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INFECCIONES BACTERIANAS Y MICOTICAS EN PACIENTES CON CANCER TRATADOS CON QUIMIOTERAPIA
(especial para SIIC © Derechos reservados)
Estudios futuros, con una estratificación del riesgo más refinada podrían verificar la aplicabilidad de regímenes simplificados de tratamiento para pacientes de bajo riesgo.
vento9.jpg Autor:
Sandro Vento
Columnista Experto de SIIC

Institución:
Section of Infectious Diseases, Department of Pathology, University of Verona


Artículos publicados por Sandro Vento
Coautor
Francesca Cainelli, MD,* 
Specialist in Infectious Diseases*
Recepción del artículo
1 de Agosto, 2005
Aprobación
3 de Agosto, 2005
Primera edición
13 de Abril, 2007
Segunda edición, ampliada y corregida
16 de Abril, 2007

Resumen
Los pacientes con cáncer tratados con quimioterapia, en particular si presentan neutropenia, son sensibles a una amplia variedad de infecciones bacterianas y micóticas, las cuales provocan significativa morbilidad y mortalidad. Los datos actuales indican que el uso profiláctico de antibióticos debería evitarse, ya que está asociado con riesgo de surgimiento de bacterias resistentes y porque no reduce la mortalidad. Por el contrario, la quimioprofilaxis desempeña un papel en las infecciones micóticas. Debido a que las infecciones en un huésped neutropénico pueden ser rápidamente mortales si no son tratadas, por lo general en estos pacientes se indica la administración empírica de antibióticos de espectro amplio por vía intravenosa, pero es de importancia cardinal considerar las frecuencias y los patrones de sensibilidad y resistencia locales de diversos patógenos. Una vez que el tratamiento ha sido iniciado, durante los primeros cinco días no está indicado el cambio del esquema antibiótico a menos que el estado clínico del paciente se deteriore de manera considerable. El tratamiento de las infecciones micóticas invasivas es particularmente problemático y, desafortunadamente, no tiene éxito en numerosos casos. Se requieren estudios adicionales para aclarar numerosas cuestiones aún no resueltas.

Palabras clave
Quimioterapia, infecciones bacterianas, infecciones micóticas, neutropenia, cáncer


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Especialidades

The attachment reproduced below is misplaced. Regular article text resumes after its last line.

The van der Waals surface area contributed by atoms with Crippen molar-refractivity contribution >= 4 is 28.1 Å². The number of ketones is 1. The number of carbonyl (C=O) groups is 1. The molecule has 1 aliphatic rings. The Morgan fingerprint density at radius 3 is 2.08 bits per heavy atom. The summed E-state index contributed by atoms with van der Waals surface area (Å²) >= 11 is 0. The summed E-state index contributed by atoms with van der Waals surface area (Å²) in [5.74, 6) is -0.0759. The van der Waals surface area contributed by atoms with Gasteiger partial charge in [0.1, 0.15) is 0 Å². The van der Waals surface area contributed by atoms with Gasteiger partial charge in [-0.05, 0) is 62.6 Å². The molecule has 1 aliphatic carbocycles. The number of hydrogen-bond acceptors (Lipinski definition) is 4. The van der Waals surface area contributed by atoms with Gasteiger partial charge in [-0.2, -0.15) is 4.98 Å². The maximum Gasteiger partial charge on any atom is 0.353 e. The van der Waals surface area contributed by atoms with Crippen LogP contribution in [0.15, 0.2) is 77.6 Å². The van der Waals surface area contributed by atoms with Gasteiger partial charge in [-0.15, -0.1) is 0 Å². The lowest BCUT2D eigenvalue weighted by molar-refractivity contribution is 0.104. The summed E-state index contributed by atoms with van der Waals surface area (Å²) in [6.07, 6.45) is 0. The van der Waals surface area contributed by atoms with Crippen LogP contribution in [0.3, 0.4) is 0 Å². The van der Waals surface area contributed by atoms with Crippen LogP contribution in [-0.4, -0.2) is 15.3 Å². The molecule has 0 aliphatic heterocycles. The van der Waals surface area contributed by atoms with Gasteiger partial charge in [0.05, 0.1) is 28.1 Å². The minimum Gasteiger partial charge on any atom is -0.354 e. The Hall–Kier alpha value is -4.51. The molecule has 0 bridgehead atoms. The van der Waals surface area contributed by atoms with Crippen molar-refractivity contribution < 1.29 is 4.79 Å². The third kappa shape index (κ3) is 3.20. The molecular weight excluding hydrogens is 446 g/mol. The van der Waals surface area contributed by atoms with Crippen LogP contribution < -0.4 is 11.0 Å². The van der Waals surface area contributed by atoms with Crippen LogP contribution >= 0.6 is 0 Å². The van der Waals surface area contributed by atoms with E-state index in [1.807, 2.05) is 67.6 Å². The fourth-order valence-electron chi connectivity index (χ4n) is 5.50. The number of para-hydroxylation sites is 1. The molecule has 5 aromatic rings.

Principal: HematologíaOncología
  Relacionadas: BioquímicaDiagnóstico por LaboratorioFarmacologíaMedicina FarmacéuticaInfectologíaInmunologíaMedicina Interna


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BACTERIAL AND FUNGAL INFECTIONS IN PATIENTS WITH CANCER TREATED WITH CHEMOTHERAPY

Abstract
Chemotherapy-treated patients with cancer, particularly if neutropenic, are susceptible to a wide variety of bacterial and fungal infections, which cause significant morbidity and mortality. Present evidence indicates that prophylactic use of antibiotics should be avoided, as it is associated with risk of emergence of resistant bacteria and does not reduce mortality. In contrast, chemoprophylaxis has a role for fungal infections. Because infections in a neutropenic host can be rapidly fatal if not treated, the empiric administration of broad-spectrum intravenous antibiotics is generally indicated for these patients, but it is of paramount importance to consider the local frequencies, susceptibility and resistance patterns of various pathogens. Once therapy has been initiated, it is not indicated to change antibiotics during the initial 5 days unless the patient’s clinical conditions deteriorate considerably. The treatment of invasive fungal infections is particularly troublesome and unfortunately unsuccessful in numerous cases. Further studies are needed to shed light on numerous unclear issues.

Key words
Chemotherapy, bacterial infections, fungal infections, neutropenia, cancer

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Bibliografía del artículo
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Especialidad principal:
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Relacionadas:
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